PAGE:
Julian Baggini has put up the next installment in his series of articles on the common ground between atheism and religion. Actually, the point and purpose of the articles seems to be evolving as we go along. The first in the series (which was entitled, “Heathen’s progress, part 1: stalemate) was published on 30 September this year, and here is how he began:
In a debate that has been full of controversy and rancour, there is one assertion that surely most can agree with without dispute: the God wars have reached a tedious impasse, with all sides resorting to repetition of the same old arguments, which are met with familiar, unsatisfactory responses. This is a stalemate, with the emphasis firmly on “stale”. My heart sinks whenever I am invited to talk or write about the existence of God, whether science is compatible with faith, or whether religion is the root of all evil. I struggle to say something new, knowing that this is such well-trodden ground, the earth is packed too firmly for any new light to get in. The only hope is to start digging it up.
I think it is only fair to point out that he still hasn’t made much progress, and that the ”stalemate” — if that is what it was — is still at stalemate, whether it’s still stale or not is hard to say.
However, while Baggini says that he isn’t blaming either side, despite some of his Guardian articles which are, arguably, straight “new atheism” — if that is a genuine individuating term — he also began his series (linked above) by giving the new atheists a bit of a drubbing, just to make clear that he hasn’t really changed his mind:
[T]he new atheists are spiritually tone-deaf, fixated on the superstitious side of religion to the exclusion of its more interesting and valuable aspects.
The problem is that he hasn’t himself found any interesting or valuable aspects of religion to tell us about, and in what seemed like a fit of desperation last week, he devised a set of test questions for religious believers to answer which, he hoped, would force the hand of the religious, and make them choose a kind of faith that Julian thinks intellectually respectable, or consign themselves to the league of benighted holdovers from the past.
The first responses to last weeks’ articles of an intellectually respectable 21st century faith are now in, and, while I hate to say it, it seems to me that the outcome was entirely predictable. Giles Fraser tells Baggini that this is not how he “does God,” though this sounds a lot like a cop-out. I did say last week that leaders in the church would find it hard to come out with a clear yes or no. Theo Hobson, still vacillating, I take it, over his vocation to the priesthood, sides decidedly with the conservatives, though professing liberalism:
I’m afraid I don’t really sympathise with this [Hobson told Baggini]. Christianity can’t be reformed by the neat excision of the ‘irrational’/supernatural. It is rooted in worship of Jesus as divine – the ‘creed’ side is an expression of this.”
In other words, no, Christians are still committed to the supernatural — as well as to certain beliefs about it. You can’t worship Jesus as divine if there is no divinity. Anyone thinking about ordination would say that, wouldn’t he? Meanwhile, Nick Spencer — no surprise here — opts firmly for revelation, and informs Baggini that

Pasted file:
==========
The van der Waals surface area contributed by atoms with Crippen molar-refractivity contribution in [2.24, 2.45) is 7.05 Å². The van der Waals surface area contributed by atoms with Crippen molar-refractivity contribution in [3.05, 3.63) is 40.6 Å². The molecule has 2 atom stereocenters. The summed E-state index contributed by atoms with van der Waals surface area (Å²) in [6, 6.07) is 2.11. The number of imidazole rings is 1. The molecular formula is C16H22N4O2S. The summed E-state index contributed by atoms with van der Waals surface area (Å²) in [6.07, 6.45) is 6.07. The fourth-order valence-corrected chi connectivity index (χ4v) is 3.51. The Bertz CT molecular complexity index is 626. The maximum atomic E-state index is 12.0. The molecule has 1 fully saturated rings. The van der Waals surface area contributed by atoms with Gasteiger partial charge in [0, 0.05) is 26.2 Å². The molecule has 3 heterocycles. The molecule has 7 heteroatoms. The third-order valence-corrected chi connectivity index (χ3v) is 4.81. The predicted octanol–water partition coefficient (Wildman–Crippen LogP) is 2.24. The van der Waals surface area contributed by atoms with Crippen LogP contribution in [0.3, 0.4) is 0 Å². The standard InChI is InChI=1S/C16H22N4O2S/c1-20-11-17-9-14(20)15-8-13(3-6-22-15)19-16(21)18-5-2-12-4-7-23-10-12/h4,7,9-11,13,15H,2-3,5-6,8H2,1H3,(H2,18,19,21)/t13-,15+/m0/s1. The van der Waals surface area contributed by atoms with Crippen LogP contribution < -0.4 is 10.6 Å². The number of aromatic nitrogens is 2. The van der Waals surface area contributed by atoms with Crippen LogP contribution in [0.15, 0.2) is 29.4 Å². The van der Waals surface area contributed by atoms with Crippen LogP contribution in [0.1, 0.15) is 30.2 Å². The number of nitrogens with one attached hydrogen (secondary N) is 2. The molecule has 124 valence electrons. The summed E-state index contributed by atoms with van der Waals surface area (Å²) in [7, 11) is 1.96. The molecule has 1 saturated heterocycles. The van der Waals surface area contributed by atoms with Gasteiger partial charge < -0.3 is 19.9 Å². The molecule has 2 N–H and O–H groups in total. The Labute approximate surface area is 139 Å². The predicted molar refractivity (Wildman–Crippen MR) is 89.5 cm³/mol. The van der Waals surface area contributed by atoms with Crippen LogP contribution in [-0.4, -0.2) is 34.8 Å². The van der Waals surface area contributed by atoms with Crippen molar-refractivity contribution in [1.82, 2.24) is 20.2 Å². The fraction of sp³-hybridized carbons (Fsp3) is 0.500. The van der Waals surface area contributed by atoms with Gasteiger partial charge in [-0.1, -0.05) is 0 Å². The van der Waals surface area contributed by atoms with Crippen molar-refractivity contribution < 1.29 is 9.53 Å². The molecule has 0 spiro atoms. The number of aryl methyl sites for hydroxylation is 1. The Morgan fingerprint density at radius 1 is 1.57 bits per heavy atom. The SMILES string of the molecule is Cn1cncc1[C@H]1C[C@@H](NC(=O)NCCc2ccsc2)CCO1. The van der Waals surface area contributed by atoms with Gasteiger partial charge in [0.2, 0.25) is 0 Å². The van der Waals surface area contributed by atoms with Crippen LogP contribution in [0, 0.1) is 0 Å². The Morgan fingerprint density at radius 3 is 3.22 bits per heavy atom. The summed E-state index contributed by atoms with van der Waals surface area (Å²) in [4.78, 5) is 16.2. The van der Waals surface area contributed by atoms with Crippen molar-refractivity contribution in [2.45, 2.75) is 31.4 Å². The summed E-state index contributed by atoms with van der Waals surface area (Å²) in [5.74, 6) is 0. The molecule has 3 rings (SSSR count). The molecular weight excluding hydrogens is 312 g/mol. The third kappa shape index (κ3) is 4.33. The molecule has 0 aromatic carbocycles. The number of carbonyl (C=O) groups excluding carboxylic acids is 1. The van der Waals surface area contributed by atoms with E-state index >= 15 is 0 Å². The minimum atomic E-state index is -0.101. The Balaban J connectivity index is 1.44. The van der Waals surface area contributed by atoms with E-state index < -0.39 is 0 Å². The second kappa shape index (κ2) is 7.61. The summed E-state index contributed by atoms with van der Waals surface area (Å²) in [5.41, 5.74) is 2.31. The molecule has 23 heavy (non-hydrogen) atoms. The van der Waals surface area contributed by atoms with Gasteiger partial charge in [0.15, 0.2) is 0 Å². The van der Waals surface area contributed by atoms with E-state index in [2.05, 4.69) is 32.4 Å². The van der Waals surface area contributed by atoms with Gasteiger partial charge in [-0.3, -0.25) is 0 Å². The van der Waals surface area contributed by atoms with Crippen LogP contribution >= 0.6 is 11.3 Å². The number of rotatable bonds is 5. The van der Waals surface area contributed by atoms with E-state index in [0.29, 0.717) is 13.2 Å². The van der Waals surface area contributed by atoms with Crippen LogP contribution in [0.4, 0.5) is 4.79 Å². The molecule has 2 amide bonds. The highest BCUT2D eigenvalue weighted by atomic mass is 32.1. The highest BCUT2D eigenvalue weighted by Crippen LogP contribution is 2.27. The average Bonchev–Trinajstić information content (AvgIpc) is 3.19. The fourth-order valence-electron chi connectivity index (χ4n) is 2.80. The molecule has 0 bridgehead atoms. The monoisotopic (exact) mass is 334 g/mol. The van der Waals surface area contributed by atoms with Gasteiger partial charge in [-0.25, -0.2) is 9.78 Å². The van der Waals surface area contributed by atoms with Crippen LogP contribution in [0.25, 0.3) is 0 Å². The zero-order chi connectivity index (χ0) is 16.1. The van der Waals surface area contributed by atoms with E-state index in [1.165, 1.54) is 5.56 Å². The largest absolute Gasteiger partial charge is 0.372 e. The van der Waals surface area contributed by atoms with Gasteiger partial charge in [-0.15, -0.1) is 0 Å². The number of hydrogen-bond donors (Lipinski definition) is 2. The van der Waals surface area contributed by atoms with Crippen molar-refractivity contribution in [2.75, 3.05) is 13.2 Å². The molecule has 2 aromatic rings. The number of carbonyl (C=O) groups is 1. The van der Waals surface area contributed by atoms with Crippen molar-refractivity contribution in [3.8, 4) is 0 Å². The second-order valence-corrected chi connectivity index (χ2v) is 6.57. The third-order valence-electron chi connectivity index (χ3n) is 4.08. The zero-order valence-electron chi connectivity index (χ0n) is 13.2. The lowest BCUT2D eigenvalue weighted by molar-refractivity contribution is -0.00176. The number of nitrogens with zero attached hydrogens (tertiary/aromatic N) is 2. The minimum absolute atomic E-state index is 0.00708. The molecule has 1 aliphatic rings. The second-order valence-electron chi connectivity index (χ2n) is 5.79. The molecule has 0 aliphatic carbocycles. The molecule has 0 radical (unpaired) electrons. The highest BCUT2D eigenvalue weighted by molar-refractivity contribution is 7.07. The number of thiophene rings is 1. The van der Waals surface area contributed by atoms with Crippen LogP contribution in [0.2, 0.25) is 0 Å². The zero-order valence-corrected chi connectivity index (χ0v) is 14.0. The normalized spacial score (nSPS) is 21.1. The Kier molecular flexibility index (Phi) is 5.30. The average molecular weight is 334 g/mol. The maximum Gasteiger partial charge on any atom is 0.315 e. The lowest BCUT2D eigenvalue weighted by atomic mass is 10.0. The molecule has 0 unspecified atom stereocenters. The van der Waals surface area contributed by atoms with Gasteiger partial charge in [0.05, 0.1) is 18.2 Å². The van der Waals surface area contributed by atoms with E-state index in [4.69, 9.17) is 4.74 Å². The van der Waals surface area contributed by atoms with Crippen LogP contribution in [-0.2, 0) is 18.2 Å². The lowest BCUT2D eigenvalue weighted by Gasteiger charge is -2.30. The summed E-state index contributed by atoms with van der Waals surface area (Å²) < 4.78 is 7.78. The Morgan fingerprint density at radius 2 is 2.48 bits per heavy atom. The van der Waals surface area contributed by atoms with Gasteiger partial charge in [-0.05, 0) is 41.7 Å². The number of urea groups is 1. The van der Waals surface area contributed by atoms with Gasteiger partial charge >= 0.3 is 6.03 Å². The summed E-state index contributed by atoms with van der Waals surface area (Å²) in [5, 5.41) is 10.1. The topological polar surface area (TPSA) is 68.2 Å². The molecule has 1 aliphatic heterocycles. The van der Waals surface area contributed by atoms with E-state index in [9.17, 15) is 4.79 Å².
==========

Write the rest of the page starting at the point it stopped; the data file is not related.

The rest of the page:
Although religious texts are indeed created by human intellect and imagination, that doesn’t mean they can’t be taken as expressing the thoughts of the divine.
Never mind that there is no known way of distinguishing divine thoughts in the Bible from human ones — what, shall we just take all those with which we agree as divine, and slag the rest? — Spencer needs the supernatural to make his religious medicine go down.
On the other hand, Karen Armstrong, archpriestess of ambiguity, is, says Baggini, “basically with me,” with strong qualifications about the humanness of sacred texts (article 4). Baggini explains:
Although she said that she was with me on “religious texts are the creation of the human intellect and imagination”, she said “your wording is prohibitive”, because it “would antagonise a lot of people. It is too bald and needs nuance. There needs to be some acknowledgement that the ‘supernatural being’ is only a symbol of transcendence – something that many religious people understand intuitively – even though they might not express it explicitly. That religious language is essentially symbolic – pointing beyond itself to what lies beyond speech and concepts”.
Baggini doesn’t see why his wording should cause a problem, but this, I think, is because he doesn’t realise how much is hidden in Armstrong’s equivocation. And it’s true, of course. Saying that sacred texts are human through and through would antagonise a lot of people. The simple reason is that most religious people believe that their texts are indeed divine communications. Some will acknowledge that they are also human. After all, how else would God speak to us, other than through human words? Jesus is said to the Logos, the Word made flesh, the incarnation of the divine principle of rationality and creativity informing the universe and human life, so of course human language can also do duty as divine self-communication. The problems of separating the divine from the human remains — which is why Christians seem unable to make up their minds definitively about Jesus’ human status. As a human he must have flaws, and yet, in general, Jesus is assumed to have been without any. The same problem haunts biblical hermeneutics.
So, what’s the score? The religious are least likely to subscribe to Baggini’s four articles of 21st century faith, though A.C. Grayling, an atheist, argues that the articles